The Xen Hypervisor
- Apr 10, 2008
The Xen hypervisor is the heart of Xen. It sits between the guest domains and the physical hardware, allocating and controlling resources, enforcing protection and isolation. It literally defines the virtual machine interfaces seen by guest domains. In this chapter, we describe the Xen hypervisor and how it interacts with guest domains. We discuss a special privileged domain, called Domain0, that is used to administer normal guest domains and to control the physical hardware. We also discuss the Xen management daemon, known as xend, that passes control requests to the Xen hypervisor. Finally, we describe XenStore, a database of configuration information used to communicate between domains.
The Xen hypervisor sits above the physical hardware and presents guest domains with a virtual hardware interface. In this way, it defines the virtual machine that guest domains see instead of the physical hardware. The Xen hypervisor runs on any Xen system, including when running the Xen LiveCD as described in Chapter 2, "A Quick Tour with the Xen LiveCD." Figure 3.1 illustrates the relationship between the hypervisor, the virtual guests, and the physical hardware.
Figure 3.1 The relationship of the hypervisor to the physical hardware and guest domains
To minimize modifications to guest operating systems and user level applications running inside guest domains, it is important that the virtual machine look as much like the underlying physical machine as possible. Exposing a completely different virtual machine would mean that none of the standard application level software would run. However, the hypervisor does make some changes in the machine interface it exposes to guest domains.
The following list summarizes the role of the hypervisor:
- The hypervisor gives each guest domain a portion of the full physical machine resources. Multiple guests running on the same physical machine must share the available resources. Therefore, the hypervisor does not generally expose the full power of the underlying machine to any one guest. Instead, it allocates a portion of the resources to each guest domain. It can either attempt to partition resources evenly or in a biased fashion to favor some guests over others. It grants each guest a limited amount of memory and allows each guest only its fair share of the CPU. Similarly, it may not want all guests to have access to every physical device in the system and thus it only exposes the devices it wants each guest to see. Sometimes, it may even create virtual devices that have no corresponding underlying physical device—for example, a virtual network interface.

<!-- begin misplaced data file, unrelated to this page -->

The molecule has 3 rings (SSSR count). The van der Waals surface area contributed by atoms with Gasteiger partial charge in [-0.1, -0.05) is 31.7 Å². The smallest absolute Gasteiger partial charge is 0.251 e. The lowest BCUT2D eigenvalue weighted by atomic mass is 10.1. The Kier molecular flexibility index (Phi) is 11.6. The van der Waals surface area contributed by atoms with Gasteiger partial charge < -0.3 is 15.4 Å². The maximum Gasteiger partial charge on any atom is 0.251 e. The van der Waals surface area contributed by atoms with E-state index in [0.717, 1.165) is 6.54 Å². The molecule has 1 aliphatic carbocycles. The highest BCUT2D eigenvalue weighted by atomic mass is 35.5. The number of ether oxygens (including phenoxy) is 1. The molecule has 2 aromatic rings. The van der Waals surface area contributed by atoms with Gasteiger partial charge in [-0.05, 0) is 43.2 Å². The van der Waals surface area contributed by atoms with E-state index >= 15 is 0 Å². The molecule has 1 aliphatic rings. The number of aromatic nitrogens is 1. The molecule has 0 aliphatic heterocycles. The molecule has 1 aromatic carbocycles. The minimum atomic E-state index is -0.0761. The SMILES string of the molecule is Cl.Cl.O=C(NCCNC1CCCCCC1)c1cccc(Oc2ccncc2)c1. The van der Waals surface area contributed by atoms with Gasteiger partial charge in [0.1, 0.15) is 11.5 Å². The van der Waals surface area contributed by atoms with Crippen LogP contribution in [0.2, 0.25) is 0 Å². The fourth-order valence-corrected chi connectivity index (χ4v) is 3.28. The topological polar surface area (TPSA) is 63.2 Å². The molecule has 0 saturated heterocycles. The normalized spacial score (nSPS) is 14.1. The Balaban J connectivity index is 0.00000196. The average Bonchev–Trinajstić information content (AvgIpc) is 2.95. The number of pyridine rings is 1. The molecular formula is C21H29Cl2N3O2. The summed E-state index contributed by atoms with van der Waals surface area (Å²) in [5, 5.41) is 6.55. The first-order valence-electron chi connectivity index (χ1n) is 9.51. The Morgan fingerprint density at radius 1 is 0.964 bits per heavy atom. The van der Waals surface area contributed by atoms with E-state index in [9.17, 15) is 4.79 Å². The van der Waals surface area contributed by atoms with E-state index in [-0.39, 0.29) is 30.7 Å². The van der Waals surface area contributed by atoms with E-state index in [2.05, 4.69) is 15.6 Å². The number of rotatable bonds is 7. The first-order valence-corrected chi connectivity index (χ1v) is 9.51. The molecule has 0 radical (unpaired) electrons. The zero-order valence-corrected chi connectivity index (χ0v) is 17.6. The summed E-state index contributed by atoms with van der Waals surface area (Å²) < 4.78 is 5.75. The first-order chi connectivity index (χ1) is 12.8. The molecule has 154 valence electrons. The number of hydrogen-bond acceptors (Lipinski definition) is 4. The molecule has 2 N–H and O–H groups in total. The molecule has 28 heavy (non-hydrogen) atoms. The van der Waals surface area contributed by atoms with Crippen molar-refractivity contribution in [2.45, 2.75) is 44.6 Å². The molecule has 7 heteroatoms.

- The hypervisor exports simplified devices to guest domains. Rather than emulating the actual physical devices exactly, the hypervisor exposes idealized devices. For example, it doesn't matter whether the network interface card is a 3Com Etherlink or a Linksys wireless card; it can be exposed to guest domains as a generic network class device. Similarly, storage devices are exposed to guest operating systems as generic block devices. This makes it much easier to move guests between physical systems. It also makes it much easier to develop a new operating system or port an existing operating system to a new platform because the operating system running inside a guest VM only needs to support a device driver for each generic class of devices rather than all the possible physical devices. A device driver for the actual physical device need only be running in one domain, such as Domain0.
- The hypervisor can modify portions of the physical architecture that are difficult to fully virtualize. The x86 architecture has been notoriously hard to virtualize. Xen exposes a slightly simplified version of the x86 architecture to guest operating systems to make it easier to virtualize efficiently. Care was taken to make sure that these changes only affected the operating systems running in the guest domains and not the user level applications. Operating systems had to be "ported" to the modified virtual machine architecture.